|Apr 16, 2004||AS||Assignment|
Owner name: ABLECO FINANCE LLC, NEW YORK
Free format text: ASSIGNMENT OF ASSIGNORS INTEREST;ASSIGNOR:ELE CORPORATION, A CALIFORNIA CORPORATION;REEL/FRAME:014523/0457
Effective date: 20040331
|May 26, 2004||AS||Assignment|
Owner name: CONGRESS FINANCIAL CORPORATION,AS AGENT, NEW YORK
Free format text: SECURITY INTEREST;ASSIGNOR:ELE CORPORATION;REEL/FRAME:015355/0935
Effective date: 20040331
|Nov 5, 2004||AS||Assignment|
Owner name: CANPARTNERS INVESTMENTS IV, LLC, AS COLLATERAL AGE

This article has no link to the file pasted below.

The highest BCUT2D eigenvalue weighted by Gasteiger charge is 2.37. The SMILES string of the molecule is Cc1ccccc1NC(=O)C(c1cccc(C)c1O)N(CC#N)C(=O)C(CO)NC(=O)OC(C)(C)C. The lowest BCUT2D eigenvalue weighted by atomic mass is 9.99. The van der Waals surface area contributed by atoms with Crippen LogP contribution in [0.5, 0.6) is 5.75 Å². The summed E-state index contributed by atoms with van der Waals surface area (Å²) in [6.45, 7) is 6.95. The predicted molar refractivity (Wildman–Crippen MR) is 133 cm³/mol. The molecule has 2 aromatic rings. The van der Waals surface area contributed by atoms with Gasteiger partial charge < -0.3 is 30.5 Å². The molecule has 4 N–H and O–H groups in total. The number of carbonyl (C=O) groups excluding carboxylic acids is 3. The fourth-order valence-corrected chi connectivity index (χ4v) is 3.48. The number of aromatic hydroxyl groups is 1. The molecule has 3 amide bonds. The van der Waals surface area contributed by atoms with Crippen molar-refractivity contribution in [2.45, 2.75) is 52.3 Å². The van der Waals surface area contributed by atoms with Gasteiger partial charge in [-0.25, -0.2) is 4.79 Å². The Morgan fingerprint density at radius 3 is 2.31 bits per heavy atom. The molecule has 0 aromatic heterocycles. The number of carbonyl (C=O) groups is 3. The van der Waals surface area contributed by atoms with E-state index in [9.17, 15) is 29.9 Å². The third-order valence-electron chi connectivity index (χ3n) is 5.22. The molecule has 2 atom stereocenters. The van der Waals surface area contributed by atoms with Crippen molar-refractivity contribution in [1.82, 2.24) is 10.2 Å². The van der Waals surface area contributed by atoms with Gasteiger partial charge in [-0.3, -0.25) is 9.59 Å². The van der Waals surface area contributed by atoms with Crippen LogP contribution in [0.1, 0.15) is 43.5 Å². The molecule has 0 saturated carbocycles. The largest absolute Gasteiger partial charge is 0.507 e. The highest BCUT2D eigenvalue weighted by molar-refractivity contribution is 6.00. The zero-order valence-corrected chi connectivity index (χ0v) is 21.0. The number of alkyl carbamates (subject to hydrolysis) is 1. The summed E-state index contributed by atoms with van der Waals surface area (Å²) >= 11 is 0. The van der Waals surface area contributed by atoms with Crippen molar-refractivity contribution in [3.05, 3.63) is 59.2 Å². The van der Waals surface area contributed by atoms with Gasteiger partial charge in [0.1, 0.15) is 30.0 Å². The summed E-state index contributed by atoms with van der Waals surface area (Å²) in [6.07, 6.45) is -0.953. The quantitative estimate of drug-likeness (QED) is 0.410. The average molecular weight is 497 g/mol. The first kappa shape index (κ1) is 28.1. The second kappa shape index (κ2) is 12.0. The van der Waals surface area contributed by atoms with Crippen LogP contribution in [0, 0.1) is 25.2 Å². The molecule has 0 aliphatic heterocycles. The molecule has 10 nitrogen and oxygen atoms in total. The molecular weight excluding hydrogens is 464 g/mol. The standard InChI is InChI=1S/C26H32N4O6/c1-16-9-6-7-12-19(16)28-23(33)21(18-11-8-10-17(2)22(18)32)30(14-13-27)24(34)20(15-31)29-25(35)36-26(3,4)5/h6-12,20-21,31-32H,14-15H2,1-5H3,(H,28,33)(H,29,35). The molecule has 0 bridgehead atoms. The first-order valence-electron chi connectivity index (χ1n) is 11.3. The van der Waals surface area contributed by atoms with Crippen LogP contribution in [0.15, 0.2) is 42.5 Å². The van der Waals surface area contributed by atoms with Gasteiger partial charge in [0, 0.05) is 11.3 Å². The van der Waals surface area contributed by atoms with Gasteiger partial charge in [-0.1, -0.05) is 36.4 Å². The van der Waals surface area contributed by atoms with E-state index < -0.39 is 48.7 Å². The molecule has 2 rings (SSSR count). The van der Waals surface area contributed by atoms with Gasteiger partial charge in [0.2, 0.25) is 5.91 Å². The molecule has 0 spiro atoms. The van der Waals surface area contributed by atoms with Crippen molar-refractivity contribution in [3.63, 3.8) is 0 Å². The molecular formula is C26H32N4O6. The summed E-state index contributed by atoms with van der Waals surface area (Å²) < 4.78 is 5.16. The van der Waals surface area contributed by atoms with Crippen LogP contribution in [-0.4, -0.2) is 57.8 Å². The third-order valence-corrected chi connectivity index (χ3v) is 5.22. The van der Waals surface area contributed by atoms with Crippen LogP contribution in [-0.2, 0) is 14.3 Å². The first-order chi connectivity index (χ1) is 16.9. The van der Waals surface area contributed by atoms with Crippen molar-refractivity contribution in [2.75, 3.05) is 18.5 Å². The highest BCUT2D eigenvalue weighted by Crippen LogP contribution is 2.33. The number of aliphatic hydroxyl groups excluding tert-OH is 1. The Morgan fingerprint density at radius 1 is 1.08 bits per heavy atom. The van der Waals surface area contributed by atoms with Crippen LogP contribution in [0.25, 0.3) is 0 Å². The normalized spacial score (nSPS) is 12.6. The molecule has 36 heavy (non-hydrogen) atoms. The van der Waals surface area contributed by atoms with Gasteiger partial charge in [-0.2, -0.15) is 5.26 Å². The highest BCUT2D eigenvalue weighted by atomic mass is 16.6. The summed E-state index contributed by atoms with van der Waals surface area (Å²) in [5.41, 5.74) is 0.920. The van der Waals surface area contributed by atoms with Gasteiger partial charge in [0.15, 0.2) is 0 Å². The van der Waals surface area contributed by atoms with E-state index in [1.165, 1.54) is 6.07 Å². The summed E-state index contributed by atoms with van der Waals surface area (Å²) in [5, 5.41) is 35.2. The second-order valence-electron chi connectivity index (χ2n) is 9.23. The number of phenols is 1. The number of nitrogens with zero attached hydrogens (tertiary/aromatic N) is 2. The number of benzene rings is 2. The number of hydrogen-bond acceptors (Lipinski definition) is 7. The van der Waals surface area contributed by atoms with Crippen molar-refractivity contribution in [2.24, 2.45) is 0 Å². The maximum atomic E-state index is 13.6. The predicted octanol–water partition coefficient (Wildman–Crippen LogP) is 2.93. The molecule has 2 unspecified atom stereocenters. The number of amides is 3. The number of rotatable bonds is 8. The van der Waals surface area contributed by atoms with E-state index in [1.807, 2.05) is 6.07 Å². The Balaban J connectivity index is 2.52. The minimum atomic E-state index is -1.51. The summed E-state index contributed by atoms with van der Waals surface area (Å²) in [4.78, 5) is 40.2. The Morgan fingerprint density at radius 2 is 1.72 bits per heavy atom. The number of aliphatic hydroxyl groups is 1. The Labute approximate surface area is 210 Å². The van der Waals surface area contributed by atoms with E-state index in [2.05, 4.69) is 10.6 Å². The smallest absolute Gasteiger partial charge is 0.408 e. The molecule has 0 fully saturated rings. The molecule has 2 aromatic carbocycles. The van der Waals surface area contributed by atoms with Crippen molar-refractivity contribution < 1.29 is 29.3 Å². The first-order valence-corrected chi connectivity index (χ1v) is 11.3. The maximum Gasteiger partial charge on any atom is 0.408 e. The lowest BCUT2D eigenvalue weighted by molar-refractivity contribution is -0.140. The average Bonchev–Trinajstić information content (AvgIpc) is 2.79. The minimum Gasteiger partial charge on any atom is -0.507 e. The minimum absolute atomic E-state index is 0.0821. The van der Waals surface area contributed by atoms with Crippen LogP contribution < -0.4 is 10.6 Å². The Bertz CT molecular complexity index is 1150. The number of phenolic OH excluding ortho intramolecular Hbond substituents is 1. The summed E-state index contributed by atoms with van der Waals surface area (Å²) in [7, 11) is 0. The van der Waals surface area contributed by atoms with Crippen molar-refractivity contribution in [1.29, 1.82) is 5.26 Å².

Free format text: ASSIGNMENT OF SECURITY INTEREST;ASSIGNOR:ABLECO FINANCE LLC;REEL/FRAME:015334/0172
Effective date: 20041029
|Mar 15, 2007||AS||Assignment|
Owner name: HANDY & HARMAN, NEW YORK
Free format text: RELEASE BY SECURED PARTY;ASSIGNOR:WACHOVIA BANK, NATIONAL ASSOCIATION;REEL/FRAME:019028/0300
Effective date: 20070313
|Mar 19, 2007||AS||Assignment|
Owner name: INTERPLEX ACQUISITION, INC., NEW YORK
Free format text: ASSIGNMENT OF ASSIGNORS INTEREST;ASSIGNOR:HANDY & HARMAN;REEL/FRAME:019028/0527
Effective date: 20070313
|Jan 21, 2008||REMI||Maintenance fee reminder mailed|
|Jul 11, 2008||LAPS||Lapse for failure to pay maintenance fees|
|Sep 2, 2008||FP||Expired due to failure to pay maintenance fee|
Effective date: 20080711